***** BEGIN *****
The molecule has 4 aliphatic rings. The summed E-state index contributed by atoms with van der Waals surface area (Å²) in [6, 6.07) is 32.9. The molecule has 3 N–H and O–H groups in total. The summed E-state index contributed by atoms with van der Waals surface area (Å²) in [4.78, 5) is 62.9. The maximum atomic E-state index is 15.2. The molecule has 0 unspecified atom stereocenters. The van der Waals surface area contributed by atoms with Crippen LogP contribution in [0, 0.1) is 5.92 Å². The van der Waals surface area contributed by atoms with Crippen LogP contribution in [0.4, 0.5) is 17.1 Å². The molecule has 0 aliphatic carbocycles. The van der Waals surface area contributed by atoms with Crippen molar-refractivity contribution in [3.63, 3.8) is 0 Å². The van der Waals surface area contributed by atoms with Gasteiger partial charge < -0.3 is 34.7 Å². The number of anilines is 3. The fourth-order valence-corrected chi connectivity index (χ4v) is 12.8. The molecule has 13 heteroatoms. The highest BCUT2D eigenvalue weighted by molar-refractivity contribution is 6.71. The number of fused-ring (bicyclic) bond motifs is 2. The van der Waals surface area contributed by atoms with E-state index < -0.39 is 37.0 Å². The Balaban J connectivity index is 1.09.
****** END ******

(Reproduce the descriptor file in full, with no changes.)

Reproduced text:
The molecule has 4 aliphatic rings. The summed E-state index contributed by atoms with van der Waals surface area (Å²) in [6, 6.07) is 32.9. The molecule has 3 N–H and O–H groups in total. The summed E-state index contributed by atoms with van der Waals surface area (Å²) in [4.78, 5) is 62.9. The maximum atomic E-state index is 15.2. The molecule has 0 unspecified atom stereocenters. The van der Waals surface area contributed by atoms with Crippen LogP contribution in [0, 0.1) is 5.92 Å². The van der Waals surface area contributed by atoms with Crippen LogP contribution in [0.4, 0.5) is 17.1 Å². The molecule has 0 aliphatic carbocycles. The van der Waals surface area contributed by atoms with Crippen molar-refractivity contribution in [3.63, 3.8) is 0 Å². The van der Waals surface area contributed by atoms with Gasteiger partial charge < -0.3 is 34.7 Å². The number of anilines is 3. The fourth-order valence-corrected chi connectivity index (χ4v) is 12.8. The molecule has 13 heteroatoms. The highest BCUT2D eigenvalue weighted by molar-refractivity contribution is 6.71. The number of fused-ring (bicyclic) bond motifs is 2. The van der Waals surface area contributed by atoms with E-state index < -0.39 is 37.0 Å². The Balaban J connectivity index is 1.09.